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Android Photography: Still Life Up Close

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Photo taken with a Samsung Galaxy Nexus

My wife is a food blogger, and when going somewhere with the intention of taking pictures, she packs her DSLT. Unfortunately, there are occasions when a photo opportunity comes up, and she does not have a dedicated camera.  Needless to say, a DSLT is a bulky device and she simply cannot bring it anywhere, everyday. What she does have with her all the time though is her smartphone. So sometimes, her phone’s camera needs to step up to the plate.

Cameras on Android phones range from mediocre to excellent. What many Android users fail to realize is that the camera software on their phones and third party software available on Google Play have some pretty powerful settings and options which can make for a better shot. Surprisingly, even mediocre cameras seem to do an excellent job at close-up still shots. I want to share a few simple tips, which should help you obtain better results taking close-ups of still subjects.

1. Prepare some basic settings: Disable the flash and set it to Macro. Taking shots up close means that the flash will be of no use. The bright light from the LED flash will overexpose the shot, so let us disable the flash. If your camera software has a Macro setting, enable it.

Screenshot_2013-07-03-21-54-452. Manually set ISO. ISO in digital photography follows the same principles as in film photography. The lower the ISO setting, the less sensitive the camera is to light and the picture comes out sharper. Higher ISO settings result in grainier or noisier shots but allow the camera to use faster shutter speeds and are usual in situations when light is poor. When the camera app is set to “Auto,” it will select the appropriate ISO setting. But the camera app normally plays it safe, and usually quickly goes up to ISO 400 or 800, when a lower setting would do. For really fine shots on a smartphone camera, I like to keep the setting to 100 or 200 if possible.

3. Get rid of the shake. By using a lower ISO setting, the slight trembling of your hands is more likely to cause blurred shots. More expensive cameras cancel out the slight shaking of the hand using a technology called Optical Image Stabilization (OIS). OIS uses a gyroscope to detect the motion of the camera and the lens will physically move in the opposite direction of the motion to cancel out the movement. But very few smartphones have OIS technology. To my knowledge, only two smartphones have OIS: The Nokia Lumia 920, a Windows Phone 8 device and the Android powered HTC One. If you do not have one of these phones, you will have to get rid of the shake some other way.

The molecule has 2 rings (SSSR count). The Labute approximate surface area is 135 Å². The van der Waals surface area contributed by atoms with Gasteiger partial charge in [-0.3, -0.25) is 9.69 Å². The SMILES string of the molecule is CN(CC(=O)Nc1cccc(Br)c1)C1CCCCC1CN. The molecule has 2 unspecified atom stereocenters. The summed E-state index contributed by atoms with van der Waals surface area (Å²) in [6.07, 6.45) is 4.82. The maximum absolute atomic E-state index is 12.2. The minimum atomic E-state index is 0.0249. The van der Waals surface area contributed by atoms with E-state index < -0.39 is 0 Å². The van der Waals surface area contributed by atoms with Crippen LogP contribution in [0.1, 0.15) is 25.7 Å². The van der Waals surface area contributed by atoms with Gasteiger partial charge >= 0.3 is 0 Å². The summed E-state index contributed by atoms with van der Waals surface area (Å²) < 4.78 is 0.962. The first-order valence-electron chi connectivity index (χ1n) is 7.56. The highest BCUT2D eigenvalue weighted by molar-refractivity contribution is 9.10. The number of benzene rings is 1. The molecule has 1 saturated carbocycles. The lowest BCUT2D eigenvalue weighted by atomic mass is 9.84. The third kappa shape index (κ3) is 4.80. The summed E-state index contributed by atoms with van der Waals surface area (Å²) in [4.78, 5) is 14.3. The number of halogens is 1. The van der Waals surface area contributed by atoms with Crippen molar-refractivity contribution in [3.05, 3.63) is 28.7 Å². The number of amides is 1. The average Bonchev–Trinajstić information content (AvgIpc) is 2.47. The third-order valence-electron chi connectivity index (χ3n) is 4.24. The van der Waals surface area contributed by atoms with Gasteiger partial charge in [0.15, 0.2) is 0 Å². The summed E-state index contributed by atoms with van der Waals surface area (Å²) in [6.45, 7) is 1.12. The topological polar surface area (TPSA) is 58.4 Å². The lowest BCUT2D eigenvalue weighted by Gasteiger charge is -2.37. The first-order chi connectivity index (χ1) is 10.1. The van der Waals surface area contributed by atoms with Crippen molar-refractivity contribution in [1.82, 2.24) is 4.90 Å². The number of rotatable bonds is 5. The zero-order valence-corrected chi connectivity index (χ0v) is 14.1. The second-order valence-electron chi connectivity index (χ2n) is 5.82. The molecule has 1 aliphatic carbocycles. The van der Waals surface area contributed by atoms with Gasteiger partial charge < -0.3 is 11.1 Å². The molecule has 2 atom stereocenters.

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The HTC Desire HD had a pretty mediocre camera, but it did pretty well on closeups with ISO set to 100.

Without OIS, one thing you can do to help reduce the shake is to keep the smartphone stable by resting it on an inverted water glass or a book.

Another option is to use an app. Camera ZOOM FX from androidslide has a feature called Stable Shot. Stable Shot uses your smartphone’s gyro to detect the shaking of your hand and takes the shot when it determines that the shaking of your hand is at an acceptable level.

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That line graph going up and down the screen indicates the amount of shake. This one is shaking more than normal since I have to press volume down and power simultaneously on the Samsung Galaxy Nexus to take a screenie, causing more movement.

So, if you are sick and tired of masking your poor-quality camera phone shots under layers of artificial effects on Instagram or embarrassed about subjecting your friends to your blurry mobile photo uploads on Facebook, try these three simple tips. They should help get you better shots.